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Published date 27 April 2018
Macquarie Correctional Centre inmates are calling time on a life of crime and boosting their chances of rehabilitation and employment by gaining nationally recognised accreditation to referee footy matches.
Governor Jason Hodges said around 36 inmates will complete the National Rugby League Level 1 Refereeing Course at the centre in the coming weeks.
“This program is an opportunity for inmates with low self-esteem to gain confidence and learn far more than just the rules of the game – they learn about respect, personal responsibility, goal setting and commitment,” Mr Hodges said.
“A refereeing qualification is a fantastic opportunity for the newly released inmate to earn a good income in a job they enjoy, stay fit and be involved in a pro-social activity.”
Under the National Refereeing Accreditation Scheme, Level 1 referees can adjudicate junior rugby league games and touch judge senior games. Inmates are also qualified for Level 1 touch football refereeing, which allows them to earn an income throughout the year.
Inmates are screened for suitability before being admitted to the course and must be able to pass a working with children check.
Correctional Officer and veteran NRL referee Tom Peet said qualified inmates will join a refereeing association upon their release, which will provide them with their first game appointment, referee’s uniform and a network of contacts and opportunities.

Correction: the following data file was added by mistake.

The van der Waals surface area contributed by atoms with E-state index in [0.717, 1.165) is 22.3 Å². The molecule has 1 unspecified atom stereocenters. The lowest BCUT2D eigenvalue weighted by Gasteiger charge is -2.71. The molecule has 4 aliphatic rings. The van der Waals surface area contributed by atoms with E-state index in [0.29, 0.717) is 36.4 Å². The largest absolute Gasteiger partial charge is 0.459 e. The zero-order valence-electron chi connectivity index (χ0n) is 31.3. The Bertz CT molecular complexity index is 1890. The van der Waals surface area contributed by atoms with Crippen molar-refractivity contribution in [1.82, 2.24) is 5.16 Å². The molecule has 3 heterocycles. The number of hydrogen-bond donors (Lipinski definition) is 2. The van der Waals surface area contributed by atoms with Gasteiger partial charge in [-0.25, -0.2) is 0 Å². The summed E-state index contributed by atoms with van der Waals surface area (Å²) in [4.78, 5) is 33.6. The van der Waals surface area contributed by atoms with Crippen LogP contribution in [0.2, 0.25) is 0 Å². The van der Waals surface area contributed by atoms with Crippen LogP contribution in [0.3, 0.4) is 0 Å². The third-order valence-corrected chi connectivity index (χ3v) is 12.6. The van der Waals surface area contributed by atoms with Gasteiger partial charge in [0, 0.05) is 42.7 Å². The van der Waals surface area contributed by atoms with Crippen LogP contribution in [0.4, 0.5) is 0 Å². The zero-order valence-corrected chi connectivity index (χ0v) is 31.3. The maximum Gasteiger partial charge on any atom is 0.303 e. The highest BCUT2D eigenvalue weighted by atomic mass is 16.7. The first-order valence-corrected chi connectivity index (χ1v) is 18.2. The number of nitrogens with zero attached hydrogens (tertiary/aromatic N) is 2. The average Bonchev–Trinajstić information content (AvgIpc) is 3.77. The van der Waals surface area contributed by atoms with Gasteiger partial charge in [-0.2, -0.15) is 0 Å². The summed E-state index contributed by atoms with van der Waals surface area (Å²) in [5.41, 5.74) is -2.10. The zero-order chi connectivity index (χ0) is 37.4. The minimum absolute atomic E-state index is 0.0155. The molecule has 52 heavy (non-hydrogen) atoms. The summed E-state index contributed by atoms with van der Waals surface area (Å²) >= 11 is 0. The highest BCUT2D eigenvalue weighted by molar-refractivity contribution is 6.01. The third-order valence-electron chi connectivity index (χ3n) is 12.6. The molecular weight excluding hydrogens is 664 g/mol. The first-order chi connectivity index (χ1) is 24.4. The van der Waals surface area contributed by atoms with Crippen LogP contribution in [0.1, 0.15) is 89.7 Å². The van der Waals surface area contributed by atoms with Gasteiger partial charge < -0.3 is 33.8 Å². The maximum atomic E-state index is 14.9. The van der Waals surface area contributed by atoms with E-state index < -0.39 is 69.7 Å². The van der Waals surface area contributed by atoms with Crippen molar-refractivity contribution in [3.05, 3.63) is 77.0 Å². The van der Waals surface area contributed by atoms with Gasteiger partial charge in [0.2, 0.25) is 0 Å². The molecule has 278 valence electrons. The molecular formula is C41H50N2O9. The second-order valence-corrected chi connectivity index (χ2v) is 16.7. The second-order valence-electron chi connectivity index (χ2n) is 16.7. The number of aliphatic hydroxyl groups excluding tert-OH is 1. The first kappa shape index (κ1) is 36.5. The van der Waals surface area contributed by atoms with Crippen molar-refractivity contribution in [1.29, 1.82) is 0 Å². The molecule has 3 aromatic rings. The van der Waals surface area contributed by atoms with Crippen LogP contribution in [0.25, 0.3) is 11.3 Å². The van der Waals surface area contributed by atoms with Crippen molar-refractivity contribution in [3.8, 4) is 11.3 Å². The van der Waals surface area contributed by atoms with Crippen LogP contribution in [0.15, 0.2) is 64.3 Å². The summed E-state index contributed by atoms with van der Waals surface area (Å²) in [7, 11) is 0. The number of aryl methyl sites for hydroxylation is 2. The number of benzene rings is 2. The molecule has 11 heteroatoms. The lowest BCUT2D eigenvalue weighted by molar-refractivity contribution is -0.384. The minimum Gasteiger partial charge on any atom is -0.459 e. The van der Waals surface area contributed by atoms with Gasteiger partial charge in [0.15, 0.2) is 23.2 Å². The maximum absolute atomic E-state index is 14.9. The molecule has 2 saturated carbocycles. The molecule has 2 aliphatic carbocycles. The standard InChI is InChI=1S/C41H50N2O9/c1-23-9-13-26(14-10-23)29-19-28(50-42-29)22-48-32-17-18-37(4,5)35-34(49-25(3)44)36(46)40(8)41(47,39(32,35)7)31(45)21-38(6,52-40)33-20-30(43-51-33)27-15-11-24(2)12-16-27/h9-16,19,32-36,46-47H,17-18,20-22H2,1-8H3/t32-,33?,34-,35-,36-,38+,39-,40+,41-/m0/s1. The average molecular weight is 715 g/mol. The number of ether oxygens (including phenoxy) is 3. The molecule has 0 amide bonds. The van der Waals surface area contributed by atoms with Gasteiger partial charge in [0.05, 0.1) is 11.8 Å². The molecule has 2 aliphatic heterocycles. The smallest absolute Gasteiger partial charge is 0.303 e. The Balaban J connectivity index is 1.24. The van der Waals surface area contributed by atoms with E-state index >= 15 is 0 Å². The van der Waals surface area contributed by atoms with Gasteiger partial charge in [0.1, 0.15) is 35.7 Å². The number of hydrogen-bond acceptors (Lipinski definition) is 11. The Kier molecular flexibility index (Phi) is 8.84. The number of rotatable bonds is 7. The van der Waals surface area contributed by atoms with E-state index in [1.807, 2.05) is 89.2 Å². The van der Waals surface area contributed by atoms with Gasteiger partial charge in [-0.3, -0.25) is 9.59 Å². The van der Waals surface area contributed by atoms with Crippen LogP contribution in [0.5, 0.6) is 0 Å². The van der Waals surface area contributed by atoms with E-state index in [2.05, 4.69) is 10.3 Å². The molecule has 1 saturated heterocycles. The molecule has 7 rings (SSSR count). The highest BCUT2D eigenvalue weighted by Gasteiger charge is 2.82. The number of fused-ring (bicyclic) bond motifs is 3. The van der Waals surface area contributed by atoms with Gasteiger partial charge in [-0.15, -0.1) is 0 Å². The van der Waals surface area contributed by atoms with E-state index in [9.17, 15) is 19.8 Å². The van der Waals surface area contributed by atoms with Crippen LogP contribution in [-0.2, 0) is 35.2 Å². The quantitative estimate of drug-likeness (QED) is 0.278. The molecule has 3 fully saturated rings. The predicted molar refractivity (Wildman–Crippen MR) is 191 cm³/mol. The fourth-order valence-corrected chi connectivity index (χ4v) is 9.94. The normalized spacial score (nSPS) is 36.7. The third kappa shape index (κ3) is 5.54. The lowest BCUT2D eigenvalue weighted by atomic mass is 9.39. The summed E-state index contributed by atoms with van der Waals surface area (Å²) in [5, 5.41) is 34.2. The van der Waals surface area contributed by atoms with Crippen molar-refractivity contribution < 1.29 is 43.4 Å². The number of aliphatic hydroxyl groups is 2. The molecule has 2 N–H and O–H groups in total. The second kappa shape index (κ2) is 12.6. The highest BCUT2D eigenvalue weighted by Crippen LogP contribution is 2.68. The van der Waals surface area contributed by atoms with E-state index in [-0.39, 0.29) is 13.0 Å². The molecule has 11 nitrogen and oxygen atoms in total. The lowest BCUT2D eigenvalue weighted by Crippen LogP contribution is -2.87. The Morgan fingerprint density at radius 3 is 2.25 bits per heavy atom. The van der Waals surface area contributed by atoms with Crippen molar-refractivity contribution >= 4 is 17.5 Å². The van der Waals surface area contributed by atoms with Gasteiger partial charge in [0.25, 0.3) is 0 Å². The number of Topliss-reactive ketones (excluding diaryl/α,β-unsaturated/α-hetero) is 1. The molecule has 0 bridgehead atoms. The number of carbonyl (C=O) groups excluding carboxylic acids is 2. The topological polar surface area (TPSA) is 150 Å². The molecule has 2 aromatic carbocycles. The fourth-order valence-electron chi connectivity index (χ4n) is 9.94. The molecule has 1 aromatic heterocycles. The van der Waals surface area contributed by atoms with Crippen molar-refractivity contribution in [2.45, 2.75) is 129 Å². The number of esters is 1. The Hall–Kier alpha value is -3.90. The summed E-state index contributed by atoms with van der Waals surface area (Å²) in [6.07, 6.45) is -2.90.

“Many of the men are passionate about rugby league, which is why the program is so effective in engaging the inmates and creating a viable path to paid employment post-release,” Mr Peet said.
“They can expect to earn around $250 a weekend if they refereed both days and an additional $150 if they refereed touch football games two evenings a week.
“After 12 months they can advance their career with experience and dedication, and progress to NRL Level 4, which would open up opportunities for full time employment on rewarding contracts and travel.”
At the Macquarie Correctional Centre inmates’ days have been carefully structured to maximise participation and access to education, employment, programs and activities.
This intense, rehabilitation-focused structure improves productivity while increasing inmates’ chances of returning to the community with better skills, education and opportunities for employment.